Several businesses came out to testify against the $15 minimum wage bill approved Jan. 24 by the Assembly Labor Committee, providing real-world examples that lawmakers need to hear.

Owners of summer camps, restaurants, auto-mechanics and gas stations all warned of the practical problems surrounding such a high minimum wage imposed across the board. Among them were Alli and Patrick O’Neill, who own a bakery.  Here is their testimony as presented to the committee: 

“This bill is supposed to be for employees, but employees and employers will be on the losing end if this bill passes.  Small businesses cannot absorb this kind of increase of expenses.  This bill will force at least one or more of the following situations:

  1. A high and steep rise in prices across the board
  2. Reduction in number of jobs and/or hours available for employees
  3. Increase in automation and computers replacing jobs
  4. Closing the business resulting in loss of jobs for employees and employers

“As for prices, this bill will 100% force a steep increase in prices for all goods and services.  Businesses will need to compensate for the payroll increase as well as the expenses that are determined by payroll.  Employer taxes and workers compensation will be raised significantly.  ALL of these expenses will need to be considered when adjusting prices, not just the wages themselves.  These adjustments will need to be made, not so we can buy our second vacation home, but to pay our bills and earn a living wage ourselves.  As a bakery owner, I will use an example:

“If every other expense remains exactly the same over the next five years, donuts will increase to $21/dozen, just to keep the current profit level.  So, if prices rise this high, can the employees even afford more than there were able to before? Likely, no.

            “Business owners will also be forced to cut jobs and hours available to employees, again resulting in less pay, not more.   Businesses may even need to reduce the hours or days they are open, just to get by.  There will be no more cushion for employers and they will need to be strict on scheduling.  This can also result in overwork of the employee as one employee will need to take on more work to compensate.  Less hours, less jobs means less pay, not more.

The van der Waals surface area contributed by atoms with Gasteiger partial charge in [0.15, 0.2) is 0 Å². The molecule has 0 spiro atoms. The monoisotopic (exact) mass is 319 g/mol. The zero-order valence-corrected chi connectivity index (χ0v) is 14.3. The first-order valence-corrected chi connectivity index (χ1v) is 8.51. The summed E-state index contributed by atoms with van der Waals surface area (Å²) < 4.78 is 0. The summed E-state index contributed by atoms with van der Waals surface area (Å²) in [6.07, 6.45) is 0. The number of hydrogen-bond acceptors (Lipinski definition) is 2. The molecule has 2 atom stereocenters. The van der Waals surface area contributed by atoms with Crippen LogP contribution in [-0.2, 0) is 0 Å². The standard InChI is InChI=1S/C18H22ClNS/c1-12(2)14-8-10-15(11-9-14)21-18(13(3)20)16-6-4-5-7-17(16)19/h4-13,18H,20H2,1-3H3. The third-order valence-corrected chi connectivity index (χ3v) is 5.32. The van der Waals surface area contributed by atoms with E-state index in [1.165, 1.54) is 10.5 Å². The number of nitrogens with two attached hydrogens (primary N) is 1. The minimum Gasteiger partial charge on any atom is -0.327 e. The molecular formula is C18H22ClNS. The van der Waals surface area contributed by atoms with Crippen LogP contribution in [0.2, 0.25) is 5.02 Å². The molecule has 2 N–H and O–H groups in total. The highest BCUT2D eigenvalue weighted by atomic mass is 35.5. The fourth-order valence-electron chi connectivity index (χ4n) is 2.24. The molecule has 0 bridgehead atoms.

“The automation trend has already begun.  McDonald’s, grocery stores, even doctor offices are moving toward replacing jobs with computers.  Passing this bill will create a wave of automation.  Businesses will look to invest in the equipment to replace people because in the long run it will save them money.  So again, there will be less jobs available on the market.

            “Businesses, especially those that are just surviving now, will be forced to close.  Many small, local businesses will fold, and it will be the end of small town Main Streets.  As more and more close, both the employees and employers will be unemployed, in a market where jobs are already scarce.

            “This bill is supposed to be for the people, but in reality, it’s the opposite.  Employees will be paying more in taxes, have less hours available to them, have less job opportunities and won’t be able to afford any more than they could before because of the rising prices.  Only the state wins.  Wages increase by 69% over the next five years.  Employer state taxes increase by 81% in those same five years.  This bill’s only winner is the state.

            “To address the different schedule for small and seasonal businesses, this bill will hurt those businesses by separating them out.  Why would someone apply to a job where they will be paid less than anywhere else?  It will be very difficult to get decent workers to apply to small and seasonal businesses, so the reality is that they are being hurt even further.”